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techsuch May 9, 2021 0 Comments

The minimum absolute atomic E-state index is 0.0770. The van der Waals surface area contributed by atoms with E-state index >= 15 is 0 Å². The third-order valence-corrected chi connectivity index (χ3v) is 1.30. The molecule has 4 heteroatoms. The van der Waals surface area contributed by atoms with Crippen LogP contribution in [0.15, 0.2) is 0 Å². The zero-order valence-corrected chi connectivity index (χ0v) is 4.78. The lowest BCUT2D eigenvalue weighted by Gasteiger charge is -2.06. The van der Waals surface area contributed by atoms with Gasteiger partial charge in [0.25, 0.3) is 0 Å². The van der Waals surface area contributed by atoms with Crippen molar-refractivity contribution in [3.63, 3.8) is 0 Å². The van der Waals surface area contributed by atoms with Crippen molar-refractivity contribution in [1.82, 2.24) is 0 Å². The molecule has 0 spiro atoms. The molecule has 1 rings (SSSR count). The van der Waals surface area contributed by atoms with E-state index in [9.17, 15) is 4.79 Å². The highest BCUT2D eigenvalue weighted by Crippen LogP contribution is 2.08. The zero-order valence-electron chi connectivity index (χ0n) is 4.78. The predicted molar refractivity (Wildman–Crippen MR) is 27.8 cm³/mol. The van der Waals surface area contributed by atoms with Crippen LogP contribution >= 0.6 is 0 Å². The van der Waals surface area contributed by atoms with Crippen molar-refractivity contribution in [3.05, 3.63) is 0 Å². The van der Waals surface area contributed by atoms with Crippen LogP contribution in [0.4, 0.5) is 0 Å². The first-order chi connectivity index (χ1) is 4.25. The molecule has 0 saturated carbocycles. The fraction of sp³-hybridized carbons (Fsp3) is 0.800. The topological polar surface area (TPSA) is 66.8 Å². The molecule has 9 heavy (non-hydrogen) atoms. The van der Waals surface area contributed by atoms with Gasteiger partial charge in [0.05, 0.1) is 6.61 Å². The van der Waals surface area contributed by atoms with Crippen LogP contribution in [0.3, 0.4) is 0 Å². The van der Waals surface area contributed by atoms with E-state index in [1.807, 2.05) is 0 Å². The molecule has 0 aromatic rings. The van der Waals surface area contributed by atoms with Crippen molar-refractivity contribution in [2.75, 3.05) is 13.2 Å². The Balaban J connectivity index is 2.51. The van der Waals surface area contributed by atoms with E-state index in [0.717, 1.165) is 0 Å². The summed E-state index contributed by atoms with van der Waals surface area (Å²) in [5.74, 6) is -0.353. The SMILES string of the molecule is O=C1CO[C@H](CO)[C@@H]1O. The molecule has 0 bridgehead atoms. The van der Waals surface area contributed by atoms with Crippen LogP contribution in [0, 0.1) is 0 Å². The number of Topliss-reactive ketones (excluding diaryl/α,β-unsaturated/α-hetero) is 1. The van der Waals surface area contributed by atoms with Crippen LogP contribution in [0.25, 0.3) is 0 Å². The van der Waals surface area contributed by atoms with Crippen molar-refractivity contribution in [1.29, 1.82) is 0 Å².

We need to invest in better representation for Toronto’s tech sceneToronto’s growing tech industry can be an isolating place for people ofcolour. The city, like other tech hubs across the country, suffers from a lackof diversity.In fact, a 2018 report by Innovate Inclusion found that some of Toronto’s toptech incubators — institutions tasked with helping new startups thrive —lacked diversity at several levels. A growing problem, the study says, that’scontributing to a “digital divide” in the province.> #### “We fundamentally believe the solutions we are creating through> technologies must reflect the populations they serve.” @jodilynnkovitz,> founder of @Move_the_Dial.For the industry’s Black workers and other underrepresented groups gaining ameaningful foothold in tech might be especially difficult. While Canadianstatistics aren’t available — a telling problem in itself — the U.S. offers aglimpse into some of the problems workers likely face.### Black in tech South of our border, Black tech workers make up only 9.3 per cent of theindustry. Alongside Hispanics, they remain underrepresented compared to otherprivate sectors and hold fewer leadership positions. Meanwhile, a survey bythe Kapoor Center for Social Impact found two of the most common reasonsminorities chose to quit the tech industry was down to discrimination andcultural bias. Here at home, advocates say Canadian workers face similar problems on the joband more is needed to combat it. Nirvana Champion has seen first-hand howchallenging the city’s tech scene can be. Especially, she says, for women ofcolour who experience discrimination on multiple fronts. Through Move the Dialfor Everyone — a subset of the well-known Move The Dial initiative thatamplifies women in tech — she’s working to help the industry’sunderrepresented groups.“We don’t have the data, because we’re not collecting it yet,” she explains.“Anecdotally we uncover more stories all the time about the experiences ofpeople of colour. When we’re talking about diversity we have to move beyondjust gender and look at intersectionality.”“Through Move the Dial for Everyone we’re sharing stories and hoping to driveawareness,” adds Dayana Cadet, another volunteer and the group’s co-lead. “Wewant to show people who may not be familiar with what women of colour [andother underrepresented groups] face to know that there is an issue. [We wantto] foster a community of inclusion for those who have previously always feltexcluded or unheard.### Why inclusion matters Aside from the fact that diversity has proven over and over again that it’sgood for everyone, it also makes economic sense. Diverse companies are moreprofitable, period.U.S. companies with higher racial diversity are more successful. A McKinseyreport showed firms that place in the “top quartile for racial or ethnicdiversity” are 35 per cent more likely to have higher financial returns.What’s more, a study by Intel and Dalberg found that the tech industry “couldgenerate an additional $300 to $370 billion each year if the racial/ethnicdiversity of tech companies’ workforces reflected that of the talent pool.”> #### “The data made it abundantly clear that there is a significant gap in> gender diversity in Canada [but] we found through our work that for visible> minorities and other underrepresented groups those numbers are far worse.”> @jodilynnkovitz, founder of @Move_the_Dial.The same study also found the racial makeup of a company directly correlatesto higher performance over time and improved efficiency. “For every 10 percent increase in racial and ethnic diversity on the senior-executive team,earnings before interest and taxes rise 0.8 per cent.”### What’s next? For years, companies spent millions on education campaigns – blaming a talentpipeline for a lack of representation. But that’s just not true anymore. Newsurveys are finding talent isn’t the only issue preventing diverse workersfrom joining some of the world’s biggest tech companies. Bias, it seems, playsa big part in preventing both women and minorities from advancing in theindustry.Even when people of colour do graduate with the necessary skills they find itdifficult to thrive. Applicants with Black- or Hispanic-sounding names areless likely to receive a callback or be hired. On the other hand, people ofcolour, regardless of gender, are 3.5 times more likely to leave the techindustry due to harassment. That’s almost double the rate for white women.Entrepreneurs looking for ways to improve their diversity could look toindustry leaders like Pinterest. The photo-sharing platform has increased thenumber of women and people of colour at its offices. The company went beyonddiversity pledges to improve its numbers, which included publicly listing itsown poor track record. Microsoft also saw gains when the company enacted adiversity bonus program, which tied compensation to diversity gains.Of course, improving diversity takes work and there’s not a clear-cut way todo it. Jodi Kovitz, founder of Move the Dial, and her team aren’t waiting forthe problem to fix itself.Her advice? Take action now to ensure Canada’s growing tech community is moreinclusive. Also, work with other groups to start making changes within byseeking out diverse voices. “We won’t make a change unless all voices arerepresented and really treat advancement of all people as a fundamentalstrategic component. “

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